Reading expressions on people’s faces is a useful tool in understanding what to say and, often more importantly, what not to say, said Shaw. For instance, if someone is about to close a sale and there is fear on the customer’s face, this could mean that they are unsure this is the right deal for them.
“If the sales person doesn’t read the expression, he/she would probably continue to close the sale and chase the customer away,” she said. “If, however, the expression was noticed, then the sales person could ask more questions and alleviate any fears the customer may have.”
This sentiment was echoed by Quy Huy, INSEAD associate professor of strategy, who suggested that one of the reasons Nokia lost the smartphone battle was its lack of speed and inability to react to changing circumstances.
The reason for Nokia’s sluggish reaction, Huy claimed, was a collective fear among the company’s middle managers, not of the competition, but of losing status and resources within the organisation.
“With the management putting heavy pressure on departments to deliver more and faster, nobody wanted to be the bearer of bad news; that the company’s Symbian software platform wasn’t going to cut it in the new world of pocket computers,” he said.
“As a result of selective upward reporting, the leadership thought Nokia was progressing well against its competitors, when it wasn’t. The oversight of the collective fear in the organisation cost Nokia dearly – its precipitous decline in the smartphone business and loss of about 90 per cent of its market value. But I believe the loss of market value and market share could have been avoided with a better view of the collective emotions of the organisation.”
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In tandem with emotional expression, emotional intelligence requires business leaders to focus on the person in front of them and to communicate effectively with them whether it be with an employee, client or colleague, Shaw explained.
Studies have highlighted that the use of emotional intelligence increases productivity and improves profits.
Psychologist and author Daniel Goleman first coined the term “emotional intelligence” in 1995, but only applied the concept to business in 1998. He famously said: “The most effective leaders are all alike in one crucial way: they all have a high degree of what has come to be known as emotional intelligence. It’s not that IQ and technical skills are irrelevant. They do matter, but they are the entry-level requirements for executive positions. Without it, a person can have the best training in the world, an incisive, analytical mind, and an endless supply of smart ideas, but still won’t make a great leader.”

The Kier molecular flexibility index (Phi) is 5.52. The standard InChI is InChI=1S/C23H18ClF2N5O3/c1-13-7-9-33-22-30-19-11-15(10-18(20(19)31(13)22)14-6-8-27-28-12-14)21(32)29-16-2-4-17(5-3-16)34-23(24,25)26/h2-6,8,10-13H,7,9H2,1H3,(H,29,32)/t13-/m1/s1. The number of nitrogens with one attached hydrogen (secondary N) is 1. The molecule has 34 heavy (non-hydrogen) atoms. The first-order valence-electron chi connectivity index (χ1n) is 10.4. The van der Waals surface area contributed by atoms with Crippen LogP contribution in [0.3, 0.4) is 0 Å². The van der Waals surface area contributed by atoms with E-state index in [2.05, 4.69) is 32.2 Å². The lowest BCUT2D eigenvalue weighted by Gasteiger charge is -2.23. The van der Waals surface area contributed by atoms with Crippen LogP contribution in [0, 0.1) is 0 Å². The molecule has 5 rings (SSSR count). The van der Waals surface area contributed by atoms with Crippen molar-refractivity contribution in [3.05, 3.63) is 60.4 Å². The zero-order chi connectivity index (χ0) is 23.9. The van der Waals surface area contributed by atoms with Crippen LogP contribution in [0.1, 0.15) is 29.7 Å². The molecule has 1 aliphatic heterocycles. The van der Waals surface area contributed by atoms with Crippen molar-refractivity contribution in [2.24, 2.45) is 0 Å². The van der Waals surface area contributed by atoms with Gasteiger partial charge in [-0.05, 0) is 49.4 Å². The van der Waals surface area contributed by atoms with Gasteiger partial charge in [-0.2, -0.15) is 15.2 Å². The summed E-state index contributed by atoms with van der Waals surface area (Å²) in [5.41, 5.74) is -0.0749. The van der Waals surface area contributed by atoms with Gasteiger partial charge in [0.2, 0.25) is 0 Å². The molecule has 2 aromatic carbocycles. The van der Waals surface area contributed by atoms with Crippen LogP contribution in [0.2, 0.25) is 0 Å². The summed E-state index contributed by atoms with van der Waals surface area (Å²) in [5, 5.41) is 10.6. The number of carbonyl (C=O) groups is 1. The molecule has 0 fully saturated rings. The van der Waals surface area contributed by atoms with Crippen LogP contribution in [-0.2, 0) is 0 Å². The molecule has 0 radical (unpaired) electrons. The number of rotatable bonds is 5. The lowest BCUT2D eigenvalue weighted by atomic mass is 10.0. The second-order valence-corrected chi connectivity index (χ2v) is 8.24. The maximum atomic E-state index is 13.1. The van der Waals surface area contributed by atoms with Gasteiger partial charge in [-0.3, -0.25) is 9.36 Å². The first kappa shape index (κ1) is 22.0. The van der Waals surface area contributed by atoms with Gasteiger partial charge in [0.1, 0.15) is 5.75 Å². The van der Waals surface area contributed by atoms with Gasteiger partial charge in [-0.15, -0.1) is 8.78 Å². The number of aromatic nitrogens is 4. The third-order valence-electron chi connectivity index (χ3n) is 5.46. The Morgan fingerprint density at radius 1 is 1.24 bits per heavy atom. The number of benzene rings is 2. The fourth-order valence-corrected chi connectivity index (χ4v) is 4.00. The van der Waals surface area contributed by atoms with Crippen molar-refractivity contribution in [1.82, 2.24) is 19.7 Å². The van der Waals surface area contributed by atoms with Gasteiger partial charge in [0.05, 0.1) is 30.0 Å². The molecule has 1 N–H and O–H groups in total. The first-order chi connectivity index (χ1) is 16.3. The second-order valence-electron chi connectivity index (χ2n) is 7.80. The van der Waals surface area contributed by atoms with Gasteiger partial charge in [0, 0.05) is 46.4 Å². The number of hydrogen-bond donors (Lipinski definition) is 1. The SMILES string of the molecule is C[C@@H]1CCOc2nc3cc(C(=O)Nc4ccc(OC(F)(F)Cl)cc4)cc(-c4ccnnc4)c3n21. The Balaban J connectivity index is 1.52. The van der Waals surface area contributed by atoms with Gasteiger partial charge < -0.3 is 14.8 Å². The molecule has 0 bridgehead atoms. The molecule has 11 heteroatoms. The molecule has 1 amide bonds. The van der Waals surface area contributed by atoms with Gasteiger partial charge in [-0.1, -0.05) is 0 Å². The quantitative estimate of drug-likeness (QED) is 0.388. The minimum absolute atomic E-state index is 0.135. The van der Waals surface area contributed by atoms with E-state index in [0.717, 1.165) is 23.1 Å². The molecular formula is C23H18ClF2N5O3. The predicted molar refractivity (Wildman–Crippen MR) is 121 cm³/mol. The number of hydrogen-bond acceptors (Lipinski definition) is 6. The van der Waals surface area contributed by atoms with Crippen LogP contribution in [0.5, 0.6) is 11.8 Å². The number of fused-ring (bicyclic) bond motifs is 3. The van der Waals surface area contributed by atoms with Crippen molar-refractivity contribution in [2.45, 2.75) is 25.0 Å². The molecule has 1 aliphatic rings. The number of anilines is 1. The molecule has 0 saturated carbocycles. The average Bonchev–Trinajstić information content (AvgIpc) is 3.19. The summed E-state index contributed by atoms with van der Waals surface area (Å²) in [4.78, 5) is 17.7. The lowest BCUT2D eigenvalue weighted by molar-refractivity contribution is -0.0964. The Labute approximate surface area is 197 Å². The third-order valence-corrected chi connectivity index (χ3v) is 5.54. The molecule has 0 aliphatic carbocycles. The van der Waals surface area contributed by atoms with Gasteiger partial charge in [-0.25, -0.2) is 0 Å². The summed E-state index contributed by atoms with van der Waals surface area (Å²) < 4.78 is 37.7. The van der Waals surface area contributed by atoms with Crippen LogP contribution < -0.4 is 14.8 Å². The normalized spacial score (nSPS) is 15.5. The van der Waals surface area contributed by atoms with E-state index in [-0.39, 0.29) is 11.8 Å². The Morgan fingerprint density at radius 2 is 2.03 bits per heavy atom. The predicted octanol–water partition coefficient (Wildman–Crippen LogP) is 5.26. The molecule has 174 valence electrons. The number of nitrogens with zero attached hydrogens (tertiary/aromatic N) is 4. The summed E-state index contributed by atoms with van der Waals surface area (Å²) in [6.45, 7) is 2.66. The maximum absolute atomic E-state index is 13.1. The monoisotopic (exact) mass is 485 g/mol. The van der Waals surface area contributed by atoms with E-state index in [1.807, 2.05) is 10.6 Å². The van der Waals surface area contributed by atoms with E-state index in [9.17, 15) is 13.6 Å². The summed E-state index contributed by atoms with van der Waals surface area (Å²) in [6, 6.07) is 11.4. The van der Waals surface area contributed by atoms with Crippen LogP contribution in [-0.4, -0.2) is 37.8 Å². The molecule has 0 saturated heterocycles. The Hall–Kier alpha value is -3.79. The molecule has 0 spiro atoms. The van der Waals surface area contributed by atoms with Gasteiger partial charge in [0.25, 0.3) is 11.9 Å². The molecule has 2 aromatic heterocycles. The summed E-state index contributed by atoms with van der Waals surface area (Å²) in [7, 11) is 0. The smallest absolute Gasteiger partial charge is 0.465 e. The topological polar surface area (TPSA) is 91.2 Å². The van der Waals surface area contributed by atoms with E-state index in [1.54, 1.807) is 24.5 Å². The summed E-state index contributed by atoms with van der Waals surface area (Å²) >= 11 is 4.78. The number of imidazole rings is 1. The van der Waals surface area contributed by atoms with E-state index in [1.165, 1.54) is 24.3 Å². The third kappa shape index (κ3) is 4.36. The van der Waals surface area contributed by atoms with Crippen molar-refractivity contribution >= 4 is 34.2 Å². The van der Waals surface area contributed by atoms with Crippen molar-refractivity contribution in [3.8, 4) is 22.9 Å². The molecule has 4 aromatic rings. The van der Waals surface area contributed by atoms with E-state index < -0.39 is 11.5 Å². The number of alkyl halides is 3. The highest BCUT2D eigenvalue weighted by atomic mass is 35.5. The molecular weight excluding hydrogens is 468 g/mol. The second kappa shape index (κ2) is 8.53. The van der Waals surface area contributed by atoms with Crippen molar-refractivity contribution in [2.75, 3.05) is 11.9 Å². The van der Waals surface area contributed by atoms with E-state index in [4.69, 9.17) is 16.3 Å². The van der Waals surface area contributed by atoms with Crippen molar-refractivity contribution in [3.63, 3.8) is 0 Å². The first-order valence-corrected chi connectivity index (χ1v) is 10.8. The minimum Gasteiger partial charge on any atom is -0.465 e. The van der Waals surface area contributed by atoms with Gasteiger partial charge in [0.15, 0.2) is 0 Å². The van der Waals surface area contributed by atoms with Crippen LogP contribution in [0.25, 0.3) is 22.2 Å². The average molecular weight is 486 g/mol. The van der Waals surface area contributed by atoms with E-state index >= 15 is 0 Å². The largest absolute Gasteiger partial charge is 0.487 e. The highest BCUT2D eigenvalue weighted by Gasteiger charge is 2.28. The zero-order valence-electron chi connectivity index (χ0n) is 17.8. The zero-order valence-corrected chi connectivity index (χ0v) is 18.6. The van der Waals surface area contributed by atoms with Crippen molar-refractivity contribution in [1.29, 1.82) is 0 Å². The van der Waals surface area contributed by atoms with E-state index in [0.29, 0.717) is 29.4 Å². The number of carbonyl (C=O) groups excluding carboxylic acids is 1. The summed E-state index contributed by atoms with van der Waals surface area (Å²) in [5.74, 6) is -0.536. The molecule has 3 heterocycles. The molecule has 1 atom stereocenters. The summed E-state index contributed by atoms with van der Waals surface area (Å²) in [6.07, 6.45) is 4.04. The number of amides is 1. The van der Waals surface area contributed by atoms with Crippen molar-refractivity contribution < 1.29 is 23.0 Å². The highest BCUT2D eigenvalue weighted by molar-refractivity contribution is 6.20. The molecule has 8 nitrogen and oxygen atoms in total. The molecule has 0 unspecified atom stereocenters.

Leaders must recognise why individuals are working for them and what most motivates them, Shaw said. Used effectively, the motivation and reward systems of the brain will galvanise the workforce into action with enthusiasm.
For example, PepsiCo CEO Indra Nooyi is said to be aware that being a woman of colour means she may receive more scrutiny. However, this doesn’t stop her from humming aloud as she works, or walking around barefoot. She even wrote to the parents of 29 senior Pepsi executives to tell them what great kids they’d raised.
While talking to CNN, she explained her decision to face the economic collapse instead of slashing prices and jobs. She said: “Look, this is my company, my living, and my livelihood. And the 300,000 people in PepsiCo depend on the company for their life and their livelihoods. There are pensioners and investors out there who are hoping PepsiCo will remain a successful entity forever.”
This is one example of exercising emotional intelligence in making leadership decisions.
She confessed that leadership is not easy: “Leadership is hard to define and good leadership even harder. But if you can get people to follow you to the ends of the earth, you are a great leader.”
According to Shaw, being emotionally intelligent means you can ascertain how your employees or clients want to feel – whether it be confident, nurtured, trusted, efficient, pampered, strong, patriotic or happy – and change your business script accordingly.
Shaw argued that millennium men (18-33 year olds) have better emotional intelligence than any other male generation, but a poor leader can squash this. “If an emotionally unintelligent leader tries to squash our emotional intelligence then we may feel uncomfortable or threatened which affects our happiness and creativity.
“As a generalisation it is no surprise that women understand this naturally because anatomically there are minute differences in the male and female brain that correlate with emotional differences. For instance stereotypically, the emotion centre of the brain, the limbic system is larger in women. We have to be careful of this however, because quite clearly men can improve emotional intelligence very well.”
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